China to stage major drills around Taiwan after Nancy Pelosi visit

PINGTAN, China: China’s largest-ever military exercises encircling Taiwan were due to kick off Thursday, in a show of force straddling vital international shipping lanes after a visit to the island by US House Speaker Nancy Pelosi.
Pelosi left Taiwan Wednesday after a trip that defined a series of increasingly stark threats from Beijing, which views the self-ruled island as its territory.
Second in line to the presidency, Pelosi was the highest-profile elected US official to visit Taiwan in 25 years.
She said her presence made it “unequivocally clear” that the United States would “not abandon” a democratically ally like Taiwan.
The trip sparked a furious reaction from Beijing, which vowed “punishment” and announced military drills in the seas around Taiwan — some of the world’s busiest waterways.
The exercises, set to begin at 12 pm (0400 GMT), will involve “training activities including live-fire drills”, according to an announcement in state media.
They will take place in multiple zones encircling Taiwan — at some points within just 20 kilometers (12 miles) of the island’s shore — and will conclude at midday on Sunday.
Nationalist state-run tabloid Global Times said, citing military analysts, that the exercises were “unprecedented” and that missiles would fly over Taiwan for the first time.
“This is the first time the PLA will launch live long-range artillery across” the Taiwan Strait, the newspaper said using the Chinese military’s formal name, the People’s Liberation Army.
Drills taking place since last Tuesday have set the stage for the exercises, with the official Xinhua news agency reporting they had simulated a “joint blockade” of Taiwan.
Taipei has condemned the plans, warning them to threaten the security of the East Asia region.
“Some of the areas of China’s drills breach into… (Taiwan’s) territorial waters,” defense ministry spokesman Sun Li-fang said at a press conference Wednesday.
“This is an irrational move to challenge the international order.”
The Group of Seven industrialized nations also condemned the planned drills, saying in a statement there was “no justification to use a visit as pretext for aggressive military activity in the Taiwan Strait”.
Taiwan’s Maritime and Port Bureau issued warnings on Wednesday to ships to avoid the areas being used for the Chinese drills.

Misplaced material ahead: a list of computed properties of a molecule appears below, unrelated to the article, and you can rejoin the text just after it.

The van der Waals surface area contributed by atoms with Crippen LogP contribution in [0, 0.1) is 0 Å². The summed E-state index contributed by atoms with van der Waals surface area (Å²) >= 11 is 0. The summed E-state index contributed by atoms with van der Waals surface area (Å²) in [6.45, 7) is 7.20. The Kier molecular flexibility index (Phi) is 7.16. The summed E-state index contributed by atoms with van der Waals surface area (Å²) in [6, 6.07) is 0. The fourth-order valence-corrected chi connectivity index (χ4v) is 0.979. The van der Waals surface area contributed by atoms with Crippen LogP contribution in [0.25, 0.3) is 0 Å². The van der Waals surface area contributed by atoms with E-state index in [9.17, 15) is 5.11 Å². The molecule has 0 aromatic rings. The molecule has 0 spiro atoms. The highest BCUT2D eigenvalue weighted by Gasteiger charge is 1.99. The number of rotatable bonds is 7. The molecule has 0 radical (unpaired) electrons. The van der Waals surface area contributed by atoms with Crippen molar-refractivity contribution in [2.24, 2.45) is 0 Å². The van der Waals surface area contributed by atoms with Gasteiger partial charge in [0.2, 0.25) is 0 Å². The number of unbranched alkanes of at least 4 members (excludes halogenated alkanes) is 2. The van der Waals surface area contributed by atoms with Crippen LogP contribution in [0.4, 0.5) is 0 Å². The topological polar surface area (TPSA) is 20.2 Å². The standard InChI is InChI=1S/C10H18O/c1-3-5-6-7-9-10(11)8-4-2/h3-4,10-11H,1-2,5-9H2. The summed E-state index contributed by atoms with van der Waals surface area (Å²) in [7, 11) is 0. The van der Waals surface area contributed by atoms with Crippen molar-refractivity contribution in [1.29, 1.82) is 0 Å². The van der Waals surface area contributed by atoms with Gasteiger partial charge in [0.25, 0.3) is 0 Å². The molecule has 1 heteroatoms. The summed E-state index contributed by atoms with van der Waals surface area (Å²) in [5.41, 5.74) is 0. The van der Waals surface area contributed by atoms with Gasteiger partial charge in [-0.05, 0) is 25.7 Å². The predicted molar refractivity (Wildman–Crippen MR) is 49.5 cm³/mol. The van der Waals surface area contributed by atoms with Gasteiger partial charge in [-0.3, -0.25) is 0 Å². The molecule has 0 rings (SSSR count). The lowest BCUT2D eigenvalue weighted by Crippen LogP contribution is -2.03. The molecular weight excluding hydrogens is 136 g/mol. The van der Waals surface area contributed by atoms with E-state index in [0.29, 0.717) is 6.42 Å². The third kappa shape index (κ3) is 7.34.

The Taiwanese cabinet said the drills would disrupt 18 international routes passing through its flight information region (FIR).
The island’s defense ministry said Taiwanese forces on Wednesday night fired a flare to warn away a drone flying over the island of Kinmen, which lies just 10 km from the Chinese mainland city of Xiamen.
The statement did not say what kind of drone it was or where it came from.
Beijing has defended its military operations as “necessary and just”, pinning the blame for the escalation on the United States and its allies.
“In the current struggle surrounding Pelosi’s Taiwan visit, the United States are the provocateurs, China is the victim,” foreign ministry spokeswoman Hua Chunying told a regular briefing Wednesday.
A Chinese military source also told AFP the exercises would be staged “in preparation for actual combat”.
“If the Taiwanese forces come into contact with the PLA on purpose and accidentally fire a gun, the PLA will take stern countermeasures, and all the consequences will be borne by the Taiwanese side,” the source said.
Taiwan’s 23 million people have long lived with the possibility of an invasion, but that threat has intensified under President Xi Jinping, China’s most assertive ruler in a generation.
Just 130 km wide at its narrowest point, the Taiwan Strait is a major international shipping channel and all that lies between democratic Taiwan and its giant authoritarian neighbour.
It is now a flashpoint between the United States, Taiwan and a Chinese leadership keen to project strength ahead of a crucial ruling party meeting this autumn at which Xi is expected to be given an unprecedented third term.
“China’s announced military exercises represent a clear escalation from the existing baseline of Chinese military activities around Taiwan and from the last Taiwan Strait Crisis in 1995-1996,” said Amanda Hsiao, senior analyst for China at the International Crisis Group.
“Beijing is signaling that it rejects Taiwan’s sovereignty.”
Nevertheless, analysts have told AFP that China is not aiming to escalate the situation beyond its control — at least for now.
“Clearly they recognize that there are some limits to what they are willing to do,” Chong Ja Ian, an associate professor at the National University of Singapore, told AFP.
And Titus Chen, an associate professor of political science at the National Sun Yat-Sen University in Taiwan, said: “The last thing Xi wants is an accidental war.”


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